Resistance exercise training in patients with heart failure.Sports Med. 2005; 35(12):1085-103.SM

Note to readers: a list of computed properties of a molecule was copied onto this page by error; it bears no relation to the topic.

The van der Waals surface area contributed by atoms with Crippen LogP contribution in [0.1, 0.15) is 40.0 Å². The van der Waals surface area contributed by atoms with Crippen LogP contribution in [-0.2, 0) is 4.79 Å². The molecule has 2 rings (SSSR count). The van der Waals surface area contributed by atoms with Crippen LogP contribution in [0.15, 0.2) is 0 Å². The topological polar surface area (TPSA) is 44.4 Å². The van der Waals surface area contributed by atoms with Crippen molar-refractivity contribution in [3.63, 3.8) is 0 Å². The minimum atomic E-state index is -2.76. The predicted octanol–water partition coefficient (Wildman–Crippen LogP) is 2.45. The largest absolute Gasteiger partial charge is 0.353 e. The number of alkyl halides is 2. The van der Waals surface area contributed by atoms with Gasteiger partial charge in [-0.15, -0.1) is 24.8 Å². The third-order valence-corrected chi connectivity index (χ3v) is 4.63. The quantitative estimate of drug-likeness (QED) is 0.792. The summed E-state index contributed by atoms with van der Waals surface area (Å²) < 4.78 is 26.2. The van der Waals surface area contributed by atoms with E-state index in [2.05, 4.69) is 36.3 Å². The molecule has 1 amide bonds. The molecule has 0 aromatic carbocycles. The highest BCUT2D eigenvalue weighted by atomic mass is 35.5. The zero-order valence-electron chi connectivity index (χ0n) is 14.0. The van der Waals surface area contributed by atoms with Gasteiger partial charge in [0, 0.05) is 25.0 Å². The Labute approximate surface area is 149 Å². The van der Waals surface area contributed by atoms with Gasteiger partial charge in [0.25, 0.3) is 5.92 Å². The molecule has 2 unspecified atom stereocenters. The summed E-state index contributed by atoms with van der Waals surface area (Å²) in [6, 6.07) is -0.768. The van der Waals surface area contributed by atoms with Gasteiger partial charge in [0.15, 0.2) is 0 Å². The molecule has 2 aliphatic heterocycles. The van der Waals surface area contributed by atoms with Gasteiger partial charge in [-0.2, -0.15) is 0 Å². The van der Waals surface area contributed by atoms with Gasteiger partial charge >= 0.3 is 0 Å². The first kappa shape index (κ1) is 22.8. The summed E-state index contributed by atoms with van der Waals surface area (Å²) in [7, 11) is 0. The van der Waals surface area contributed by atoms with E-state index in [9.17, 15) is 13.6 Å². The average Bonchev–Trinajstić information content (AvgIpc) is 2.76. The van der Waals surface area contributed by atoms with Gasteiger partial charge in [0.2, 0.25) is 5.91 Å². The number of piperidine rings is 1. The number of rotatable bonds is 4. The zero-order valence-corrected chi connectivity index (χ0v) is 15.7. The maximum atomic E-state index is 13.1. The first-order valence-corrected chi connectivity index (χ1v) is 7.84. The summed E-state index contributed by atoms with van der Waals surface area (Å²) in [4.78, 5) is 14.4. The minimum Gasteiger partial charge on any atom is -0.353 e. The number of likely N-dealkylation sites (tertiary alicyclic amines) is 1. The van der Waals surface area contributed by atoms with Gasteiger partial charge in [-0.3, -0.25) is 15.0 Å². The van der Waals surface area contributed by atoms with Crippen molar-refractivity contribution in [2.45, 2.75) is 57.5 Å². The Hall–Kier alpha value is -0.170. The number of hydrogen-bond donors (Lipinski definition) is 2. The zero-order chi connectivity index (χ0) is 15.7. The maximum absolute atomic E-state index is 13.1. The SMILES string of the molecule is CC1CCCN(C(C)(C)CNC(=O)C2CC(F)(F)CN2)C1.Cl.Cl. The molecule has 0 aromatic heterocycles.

The utility, safety and physiological adaptations of resistance exercise training in patients with chronic heart failure (CHF) are reviewed and recommendations based on current research are presented. Patients with CHF have a poor clinical status and impaired exercise capacity due to both cardiac limitations and peripheral maladaptations of the skeletal musculature. Because muscle atrophy has been demonstrated to be a hallmark of CHF, the main principle of exercise programmes in such patients is to train the peripheral muscles effectively without producing great cardiovascular stress. For this reason, new modes of training as well as new training methods have been applied. Dynamic resistance training, based on the principles of interval training, has recently been established as a safe and effective mode of exercise in patients with CHF. Patients perform dynamic strength exercises slowly, on specific machines at an intensity usually in the range of 50-60% of one repetition maximum; work phases are of short duration (< or =60 seconds) and should be followed by an adequate recovery period (work/recovery ratio >1 : 2). Patients with a low cardiac reserve can use small free weights (0.5, 1 or 3 kg), elastic bands with 8-10 repetitions, or they can perform resistance exercises in a segmental fashion. Based on recent scientific evidence, the application of specific resistance exercise programmes is safe and induces significant histochemical, metabolic and functional adaptations in skeletal muscles, contributing to the treatment of muscle weakness and specific myopathy occurring in the majority of CHF patients. Increased exercise tolerance and peak oxygen consumption (V-dotO(2peak)), changes in muscle composition, increases in muscle mass, alterations in skeletal muscle metabolism, improvement in muscular strength and endurance have also been reported in the literature after resistance exercise alone or in combination with aerobic exercise. According to new scientific evidence, appropriate dynamic resistance exercise should be recommended as a safe and effective alternative training mode (supplementary to conventional aerobic exercise) in order to counteract peripheral maladaptation and improve muscle strength, which is necessary for recreational and daily living activities, and thus quality of life, of patients with stable, CHF.